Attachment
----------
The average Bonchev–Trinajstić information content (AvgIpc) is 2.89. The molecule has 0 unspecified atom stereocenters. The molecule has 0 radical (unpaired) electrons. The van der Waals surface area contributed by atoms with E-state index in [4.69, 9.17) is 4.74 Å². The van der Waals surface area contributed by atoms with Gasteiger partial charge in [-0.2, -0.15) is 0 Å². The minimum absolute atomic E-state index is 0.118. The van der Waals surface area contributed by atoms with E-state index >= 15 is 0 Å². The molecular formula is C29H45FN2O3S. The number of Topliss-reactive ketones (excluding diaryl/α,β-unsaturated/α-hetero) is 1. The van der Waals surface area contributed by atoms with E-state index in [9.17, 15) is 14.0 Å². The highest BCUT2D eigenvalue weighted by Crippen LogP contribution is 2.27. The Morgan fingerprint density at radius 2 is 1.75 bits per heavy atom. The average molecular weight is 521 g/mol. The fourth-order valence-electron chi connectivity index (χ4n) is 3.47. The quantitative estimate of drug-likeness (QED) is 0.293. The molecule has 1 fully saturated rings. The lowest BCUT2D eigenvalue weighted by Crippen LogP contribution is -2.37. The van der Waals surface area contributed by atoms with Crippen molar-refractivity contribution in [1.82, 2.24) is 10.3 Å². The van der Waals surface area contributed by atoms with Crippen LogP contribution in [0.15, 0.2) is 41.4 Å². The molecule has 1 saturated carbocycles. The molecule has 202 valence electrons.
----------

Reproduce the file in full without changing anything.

The average Bonchev–Trinajstić information content (AvgIpc) is 2.89. The molecule has 0 unspecified atom stereocenters. The molecule has 0 radical (unpaired) electrons. The van der Waals surface area contributed by atoms with E-state index in [4.69, 9.17) is 4.74 Å². The van der Waals surface area contributed by atoms with Gasteiger partial charge in [-0.2, -0.15) is 0 Å². The minimum absolute atomic E-state index is 0.118. The van der Waals surface area contributed by atoms with E-state index >= 15 is 0 Å². The molecular formula is C29H45FN2O3S. The number of Topliss-reactive ketones (excluding diaryl/α,β-unsaturated/α-hetero) is 1. The van der Waals surface area contributed by atoms with E-state index in [9.17, 15) is 14.0 Å². The highest BCUT2D eigenvalue weighted by Crippen LogP contribution is 2.27. The Morgan fingerprint density at radius 2 is 1.75 bits per heavy atom. The average molecular weight is 521 g/mol. The fourth-order valence-electron chi connectivity index (χ4n) is 3.47. The quantitative estimate of drug-likeness (QED) is 0.293. The molecule has 1 fully saturated rings. The lowest BCUT2D eigenvalue weighted by Crippen LogP contribution is -2.37. The van der Waals surface area contributed by atoms with Crippen molar-refractivity contribution in [1.82, 2.24) is 10.3 Å². The van der Waals surface area contributed by atoms with Crippen LogP contribution in [0.15, 0.2) is 41.4 Å². The molecule has 1 saturated carbocycles. The molecule has 202 valence electrons.